I don’t get why everyone is so worked up about Chuck Hagel being nominated for Secretary of Defense. I get that the Zionists don’t think he’s pro-Israel enough. Nothing unusual about that. Even Obama, who has backed Israeli crimes to unprecedented degree, isn’t pro-Israel enough for them. What I don’t get is those who support his nomination. Is “Well, he’s not a neocon” really good enough? Have our standards fallen so low?
I don’t know too much about Hagel and haven’t followed him over the years. But here’s an article he wrote in Foreign Affairs in 2004 that illustrates why his nomination is nothing to get excited about, why A SecDef Hagel would not mean any change in U.S. foreign policy.
He beings with the cliché about how the terrorist attacks of 9/11 changed the world, and how President George W. Bush responded appropriately with the use of force, and how the U.S. must lead in the “war on terror”, and bla, bla, bla. He nowhere acknowledges the fact that 9/11 was a consequence of U.S. foreign policy, while essentially calling for more of the same.
He states that “Republican foreign policy has been anchored by a commitment to a strong national defense.” Well, no, it hasn’t. It, like Democratic foreign policy, has been anchored by a commitment to a strong national offense, e.g., regularly waging aggressive wars against countries posing no threat to the U.S.
Frighteningly, he opines that to continue the militancy of U.S. foreign policy “may require some form of mandatory national service”, as “all of us should share the burdens, sacrifices, and costs” of seeking to maintain global hegemony.
He comments that “NATO must remain in the central alliance in U.S. global strategy.” “The end of the Cold War” doesn’t mean that NATO should be ended, but rather that “a shift in NATO’s strategic focus” is necessary, “from the defense of Europe to the greater Middle East, Central Asia, and Africa.” In other words, NATO must be maintained to enforce U.S. global hegemony.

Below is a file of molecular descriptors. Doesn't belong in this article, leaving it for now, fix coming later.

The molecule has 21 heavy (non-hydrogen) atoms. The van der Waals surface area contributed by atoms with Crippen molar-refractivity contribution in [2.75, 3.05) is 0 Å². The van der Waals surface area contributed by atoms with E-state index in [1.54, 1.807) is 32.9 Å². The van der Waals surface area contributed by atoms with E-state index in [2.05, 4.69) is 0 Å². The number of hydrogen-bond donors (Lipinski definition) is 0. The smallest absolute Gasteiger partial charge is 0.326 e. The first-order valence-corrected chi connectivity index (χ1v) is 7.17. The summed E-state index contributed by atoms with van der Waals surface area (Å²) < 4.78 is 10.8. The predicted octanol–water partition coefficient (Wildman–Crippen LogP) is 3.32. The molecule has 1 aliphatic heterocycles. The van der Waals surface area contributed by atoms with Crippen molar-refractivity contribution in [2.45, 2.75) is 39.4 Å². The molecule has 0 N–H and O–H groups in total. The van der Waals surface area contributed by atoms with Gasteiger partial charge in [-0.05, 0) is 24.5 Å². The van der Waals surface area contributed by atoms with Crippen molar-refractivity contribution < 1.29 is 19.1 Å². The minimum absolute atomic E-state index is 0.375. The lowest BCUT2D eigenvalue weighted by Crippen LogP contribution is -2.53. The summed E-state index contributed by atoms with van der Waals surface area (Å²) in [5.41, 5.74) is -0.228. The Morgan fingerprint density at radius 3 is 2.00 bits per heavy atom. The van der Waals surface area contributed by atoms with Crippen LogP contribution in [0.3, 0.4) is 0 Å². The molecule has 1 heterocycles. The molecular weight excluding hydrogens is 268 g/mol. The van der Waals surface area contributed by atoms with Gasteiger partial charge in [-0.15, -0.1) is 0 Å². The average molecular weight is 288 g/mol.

Hagel writes that the U.S. “must continue to support democratic and economic reform, especially in the greater Middle East”; with “continue” implying that it had been doing so already, which is a farcical claim to make. He cites as a “model of foreign policy success in this area” the case of Georgia, where the U.S. helped instigate a color revolution to install a Washington-approved government.
The general thrust of Hagel’s view of U.S. foreign policy is contained in his statement that “The United States has been a central force for a free, prosperous, and peaceful world”, a reiteration of the concept of American exceptionalism, but an assertion belied by the facts of U.S. foreign policy having nothing at all to do with self-defense or promoting democracy abroad, as is perfectly apparent to any honest person willing to just barely scratch the surface of official reasons given for U.S. interventions abroad.
Hagel doesn’t seem to me to be the kind of person anyone seeking real change in U.S. foreign policy should be getting behind.